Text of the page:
Education trends such as “collaborative learning” and group projects ignore the needs of introverts, writes Michael Godsey, a California English teacher, in The Atlantic. One third to one half of students are introverts, he estimates. They do best working independently and quietly.
Susan Cain’s Quiet: The Power of Introverts in a World That Can’t Stop Talking was a hit, yet “classroom environments that embrace extroverted behavior — through dynamic and social learning activities — are being promoted now more than ever,” writes Godsey.
The University of Chicago library plans to turn a reading room into a “vibrant labratory of interactive learning.”
“Students must overcome isolation in order to learn to write,” according to Dartmouth’s Institute for Writing and Rhetoric.
Recently, he visited a large public high school where all but four of 26 teachers had arranged students in groups or with partners.
I told two teachers on separate occasions that I’d feel incredibly exhausted at the end of every day if I were a student at that school. . . . One recalled learning best when arranged in rows, while the other concurred, “I know, right? How exhausting it must be to have another student in your business all day long.”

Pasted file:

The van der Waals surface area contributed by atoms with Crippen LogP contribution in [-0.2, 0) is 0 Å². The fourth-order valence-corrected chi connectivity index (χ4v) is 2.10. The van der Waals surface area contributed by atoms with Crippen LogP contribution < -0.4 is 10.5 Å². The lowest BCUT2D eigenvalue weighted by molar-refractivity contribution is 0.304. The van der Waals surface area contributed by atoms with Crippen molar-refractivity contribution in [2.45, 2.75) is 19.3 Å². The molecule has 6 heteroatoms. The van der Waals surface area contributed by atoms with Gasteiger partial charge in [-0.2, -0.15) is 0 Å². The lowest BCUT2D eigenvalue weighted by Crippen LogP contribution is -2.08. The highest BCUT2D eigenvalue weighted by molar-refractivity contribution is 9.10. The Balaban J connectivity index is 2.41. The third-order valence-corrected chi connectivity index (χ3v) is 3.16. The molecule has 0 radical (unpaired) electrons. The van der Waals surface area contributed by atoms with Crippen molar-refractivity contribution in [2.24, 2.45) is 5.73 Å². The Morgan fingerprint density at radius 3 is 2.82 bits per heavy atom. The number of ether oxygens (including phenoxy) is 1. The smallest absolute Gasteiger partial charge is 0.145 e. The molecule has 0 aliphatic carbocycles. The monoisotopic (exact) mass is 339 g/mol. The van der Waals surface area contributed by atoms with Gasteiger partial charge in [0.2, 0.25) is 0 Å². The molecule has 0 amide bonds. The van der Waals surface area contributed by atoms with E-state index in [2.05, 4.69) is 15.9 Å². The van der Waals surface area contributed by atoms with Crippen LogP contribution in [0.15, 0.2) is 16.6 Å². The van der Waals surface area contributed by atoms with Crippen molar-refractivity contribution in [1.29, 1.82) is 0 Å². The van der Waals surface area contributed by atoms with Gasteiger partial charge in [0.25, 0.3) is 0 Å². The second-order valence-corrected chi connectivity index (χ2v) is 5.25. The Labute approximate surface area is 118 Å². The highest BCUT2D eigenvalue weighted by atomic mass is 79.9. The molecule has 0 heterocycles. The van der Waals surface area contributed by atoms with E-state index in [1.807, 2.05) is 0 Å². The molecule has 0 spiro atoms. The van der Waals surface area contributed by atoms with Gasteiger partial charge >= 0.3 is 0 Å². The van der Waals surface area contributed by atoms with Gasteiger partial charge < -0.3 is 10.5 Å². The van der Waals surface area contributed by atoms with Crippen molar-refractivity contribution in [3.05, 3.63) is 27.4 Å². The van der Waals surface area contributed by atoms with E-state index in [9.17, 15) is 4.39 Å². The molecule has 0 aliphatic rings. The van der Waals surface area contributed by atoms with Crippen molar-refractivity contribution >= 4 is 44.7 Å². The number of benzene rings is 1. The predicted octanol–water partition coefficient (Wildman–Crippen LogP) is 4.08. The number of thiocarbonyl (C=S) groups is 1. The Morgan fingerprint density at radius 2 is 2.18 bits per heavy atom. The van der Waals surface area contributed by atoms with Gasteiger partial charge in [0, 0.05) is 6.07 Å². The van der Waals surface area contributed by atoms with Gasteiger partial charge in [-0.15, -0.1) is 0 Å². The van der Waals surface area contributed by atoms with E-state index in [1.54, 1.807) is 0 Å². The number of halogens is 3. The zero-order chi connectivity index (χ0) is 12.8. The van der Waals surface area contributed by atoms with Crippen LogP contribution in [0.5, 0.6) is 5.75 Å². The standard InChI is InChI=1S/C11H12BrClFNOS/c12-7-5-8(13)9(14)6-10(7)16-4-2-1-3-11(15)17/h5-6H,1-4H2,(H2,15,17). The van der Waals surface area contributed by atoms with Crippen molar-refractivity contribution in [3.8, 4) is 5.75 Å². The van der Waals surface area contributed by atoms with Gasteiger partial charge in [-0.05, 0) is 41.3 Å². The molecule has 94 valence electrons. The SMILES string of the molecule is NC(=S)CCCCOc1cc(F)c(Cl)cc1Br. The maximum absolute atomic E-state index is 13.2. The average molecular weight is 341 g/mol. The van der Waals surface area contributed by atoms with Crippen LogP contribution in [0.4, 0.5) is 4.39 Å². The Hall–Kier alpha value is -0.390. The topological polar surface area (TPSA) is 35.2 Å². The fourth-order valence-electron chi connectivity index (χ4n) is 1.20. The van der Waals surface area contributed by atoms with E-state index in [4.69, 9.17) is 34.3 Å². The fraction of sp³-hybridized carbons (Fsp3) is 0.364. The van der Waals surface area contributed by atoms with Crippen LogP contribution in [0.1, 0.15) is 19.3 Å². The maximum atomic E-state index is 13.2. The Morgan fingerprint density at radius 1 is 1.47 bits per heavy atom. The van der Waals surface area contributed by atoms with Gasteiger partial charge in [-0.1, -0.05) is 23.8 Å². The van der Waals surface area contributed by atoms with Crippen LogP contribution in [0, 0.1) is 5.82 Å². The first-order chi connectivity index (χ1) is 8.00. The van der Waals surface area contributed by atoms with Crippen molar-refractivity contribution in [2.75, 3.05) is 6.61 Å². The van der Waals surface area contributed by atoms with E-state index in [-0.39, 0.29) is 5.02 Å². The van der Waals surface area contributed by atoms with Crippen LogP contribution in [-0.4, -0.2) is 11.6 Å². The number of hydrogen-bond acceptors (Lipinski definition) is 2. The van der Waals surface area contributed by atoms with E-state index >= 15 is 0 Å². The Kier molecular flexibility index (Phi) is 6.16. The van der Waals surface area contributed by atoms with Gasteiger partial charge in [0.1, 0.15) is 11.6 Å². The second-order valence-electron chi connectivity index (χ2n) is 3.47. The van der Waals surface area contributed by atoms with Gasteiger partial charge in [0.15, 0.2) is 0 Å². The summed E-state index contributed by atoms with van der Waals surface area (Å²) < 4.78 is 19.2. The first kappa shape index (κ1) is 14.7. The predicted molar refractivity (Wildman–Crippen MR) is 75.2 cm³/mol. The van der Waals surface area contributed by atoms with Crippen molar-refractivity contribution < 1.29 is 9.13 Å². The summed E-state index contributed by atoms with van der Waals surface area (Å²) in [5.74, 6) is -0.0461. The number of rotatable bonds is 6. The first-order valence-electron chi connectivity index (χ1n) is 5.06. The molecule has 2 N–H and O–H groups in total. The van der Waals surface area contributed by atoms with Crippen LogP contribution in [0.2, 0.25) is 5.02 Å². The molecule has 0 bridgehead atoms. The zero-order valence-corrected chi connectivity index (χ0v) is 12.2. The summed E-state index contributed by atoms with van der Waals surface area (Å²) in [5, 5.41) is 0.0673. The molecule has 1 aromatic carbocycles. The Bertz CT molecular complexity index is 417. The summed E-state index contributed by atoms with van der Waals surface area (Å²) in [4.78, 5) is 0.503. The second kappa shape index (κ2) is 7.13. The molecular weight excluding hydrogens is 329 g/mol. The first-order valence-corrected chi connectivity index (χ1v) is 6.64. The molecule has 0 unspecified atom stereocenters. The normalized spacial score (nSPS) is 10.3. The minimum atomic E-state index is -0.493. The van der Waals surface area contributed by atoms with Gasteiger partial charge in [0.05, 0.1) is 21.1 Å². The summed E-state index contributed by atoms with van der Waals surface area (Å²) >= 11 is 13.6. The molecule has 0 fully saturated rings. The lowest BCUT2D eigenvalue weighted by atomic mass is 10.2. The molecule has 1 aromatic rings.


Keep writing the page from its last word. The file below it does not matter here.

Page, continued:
Three of the four classes where students were seated individually in rows were AP or honors courses, Godsey observes.
. . . I’m reminded of Sartre’s famous line, “Hell is other people,” when I see that Georgia College’s webpage dedicated to collaborative learning, which includes the topic sentence: “Together is how we do everything here at Georgia College. Learn. Work. Play. Live. Together.” Everything, that is, except quiet introspection, free of cost and distraction.
Diana Senechal, who teaches philosophy at a New York City high school, wrote about the need for solitary reflection in Republic of Noise: The Loss of Solitude in Schools and Culture.
Introverted Kids Need to Learn to Speak Up in School, argued Jessica Lahey in 2013. Two thoughtful responses persuaded her to modify her views. She recommends Katherine Schultz’s Why Introverts Shouldn’t Be Forced to Talk in Class, and Susan Cain’s Help Shy Kids, Don’t Punish Them.